The Demand for Family Physicians is Projected to Increase Significantly over the Next Decade

A recent study conducted by the Annals of Family Medicine concludes the United States will require nearly 52,000 additional primary care physicians by 2025 to meet the country’s growing health care needs.  That’s the conclusion published by a research team and highlighted in an article titled “Projecting U.S. Primary Care Physician Workforce Needs: 2010-2025.

From the study: “…the total number of office visits to primary care physicians is projected to increase from 462 million in 2008 to 565 million in 2025. After incorporating insurance expansion, the United States will require nearly 52,000 additional primary care physicians by 2025.”

Family physicians will be entering the workforce with a very marketable and sought-after medical degree to fill a growing need—putting family physicians in the driver’s seat to choose opportunities, locations, and patient base. Further, with the laws of supply and demand at work, it seems that selecting any of the primary care areas, including, of course, family medicine, will provide an increasing opportunity for higher income hand-in-hand with increasing job security.

Earn increased income as demand for family physicians increases

For many students, mounting school loans and debt after medical school is reason for landing an opportunity that pays well right out of the gate. We’re here to tell you that family medicine does pay well – and is increasingly paying even better – with the rising need for quality family physicians.

According to a recent study released by the Medical Group Management Association, data will show family physicians with annual incomes around $200,000 in 2013. That is almost a 6% increase from the average annual income of $189,000 reported in 2012 (which was up 6% from 2011). Bottom line? Increased income for family physicians is on the rise – and this positive trend is expected to continue.

Considerations for increasing your income as a family physician

Potential earnings are certainly a valid consideration for many students as they face the realities of mounting school loans and debt.  And because there’s a tendency for students to think that choosing family medicine won’t pay as well as other specialties—we want to set the record straight with the possibilities.  The truth is: you absolutely can earn a significant income as a family physician—far more than reported averages.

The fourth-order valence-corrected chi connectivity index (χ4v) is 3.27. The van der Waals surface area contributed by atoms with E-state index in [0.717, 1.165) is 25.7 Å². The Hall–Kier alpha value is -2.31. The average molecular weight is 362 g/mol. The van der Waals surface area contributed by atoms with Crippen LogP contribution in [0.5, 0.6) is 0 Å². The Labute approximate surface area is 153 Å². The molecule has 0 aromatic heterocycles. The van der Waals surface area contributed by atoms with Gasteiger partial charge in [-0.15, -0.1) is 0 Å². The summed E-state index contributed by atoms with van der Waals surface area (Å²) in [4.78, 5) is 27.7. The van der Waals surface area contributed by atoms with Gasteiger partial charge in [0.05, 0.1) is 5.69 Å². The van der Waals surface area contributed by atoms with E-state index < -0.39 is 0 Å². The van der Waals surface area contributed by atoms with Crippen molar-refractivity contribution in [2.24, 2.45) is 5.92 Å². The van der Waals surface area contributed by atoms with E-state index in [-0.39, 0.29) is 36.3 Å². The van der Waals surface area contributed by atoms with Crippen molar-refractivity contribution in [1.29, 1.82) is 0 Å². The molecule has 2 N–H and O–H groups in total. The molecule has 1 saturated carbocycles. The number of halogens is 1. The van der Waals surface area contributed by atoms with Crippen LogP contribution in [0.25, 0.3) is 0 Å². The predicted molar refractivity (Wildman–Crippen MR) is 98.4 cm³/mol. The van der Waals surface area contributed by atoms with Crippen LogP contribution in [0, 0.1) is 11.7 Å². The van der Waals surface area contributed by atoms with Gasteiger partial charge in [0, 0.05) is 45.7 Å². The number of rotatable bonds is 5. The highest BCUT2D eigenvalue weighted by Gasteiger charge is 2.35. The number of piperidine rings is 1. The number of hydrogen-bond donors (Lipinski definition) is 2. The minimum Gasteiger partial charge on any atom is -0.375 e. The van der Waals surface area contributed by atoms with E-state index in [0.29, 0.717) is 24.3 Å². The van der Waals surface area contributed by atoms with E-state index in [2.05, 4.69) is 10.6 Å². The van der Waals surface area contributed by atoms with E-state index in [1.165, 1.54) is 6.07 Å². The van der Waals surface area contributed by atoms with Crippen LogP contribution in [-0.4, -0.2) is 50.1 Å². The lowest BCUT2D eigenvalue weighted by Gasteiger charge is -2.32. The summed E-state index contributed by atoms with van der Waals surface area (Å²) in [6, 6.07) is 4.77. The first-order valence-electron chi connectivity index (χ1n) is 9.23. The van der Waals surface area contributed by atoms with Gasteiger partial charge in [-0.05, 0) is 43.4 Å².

Robert DeLuca, DO, FACOFP, a practicing family physician, is a successful example of this. He shares four concrete ways for family physicians to enhance their earnings.

1. Receive ongoing, quarterly bonus checks from the government for locating in an underserved area.  

Did you know the federal government sends quarterly bonus check to family physicians serving in an “HPSA” designated area?  HPSA stands for Health Professional Shortage Area. An HPSA area may be designated based on the geographic area, the population groups, or the facilities.

“The purpose of a HPSA designation is to improve access to health care where there is a shortage of providers.  One way that this is done is through the incentive of a 10% Medicare bonus.  When an area is designated as a Geographic HPSA, all physicians working in the HPSA are eligible for the additional 10% Medicare payment.  Primary care physicians and specialists, optometrists, chiropractors, podiatrists, and even medical tele-consultants are all eligible for the incentive payment for practicing in the Geographic HPSA.  Although the HPSA project is based on the study of primary care, all disciplines benefit.

The bonus is paid quarterly in the form of a check. It is separate from accounts receivable and does not affect patient charges. It is simply a gift for working in the underserved area.”

This program also provides loan repayment incentives.

The government also encourages physicians to work in underserved areas with the following loan and scholarship programs.

2. Receive a “Medical Home” designation—and receive more money from Medicare.

If you have a “Medical Home” designation, you’ll receive more money from Medicare.

According to Dr. DeLuca, “Most models today are moving toward a “Medical Home Model” based on a partnership between the patient and family and the primary provider. It’s a team approach of healthcare providers, which is the basis for most healthcare laws and policies.

At the foundation of the Medical Home model is family practice.  An internist or pediatrician or OB/GYN can also be at foundation at the Medical Home model; but by far the physicians managing Medical Home are in family medicine.

Learn more about a “Medical Home” from the HRSA.

3. Diversify.

Family medicine enables you to diversify.  Take advantage of it. “On any given day,” says Dr. DeLuca, “I can see patients in my office, admit people into the hospital, I can travel to the nursing home and see patients there, make home visits to see patients in their residences, provide OMT, see children, and so on…”.  Family physicians can even work in the ER. This diversification “allows for the ups and downs in medicine.” Says Dr. DeLuca. “If it’s a slow week in the office, (which is rare) I can schedule time at the nursing home where 80 patients need attention. In other words, there’s more to do than you can take care of. “ This helps assure a consistent and healthy income stream.

4. Charge separately for OMT.

OMT is another tool to improve patient welfare. When performed, it can and should be legitimately billed above and beyond an office visit. In general, Medicare and insurance reimburse for OMT.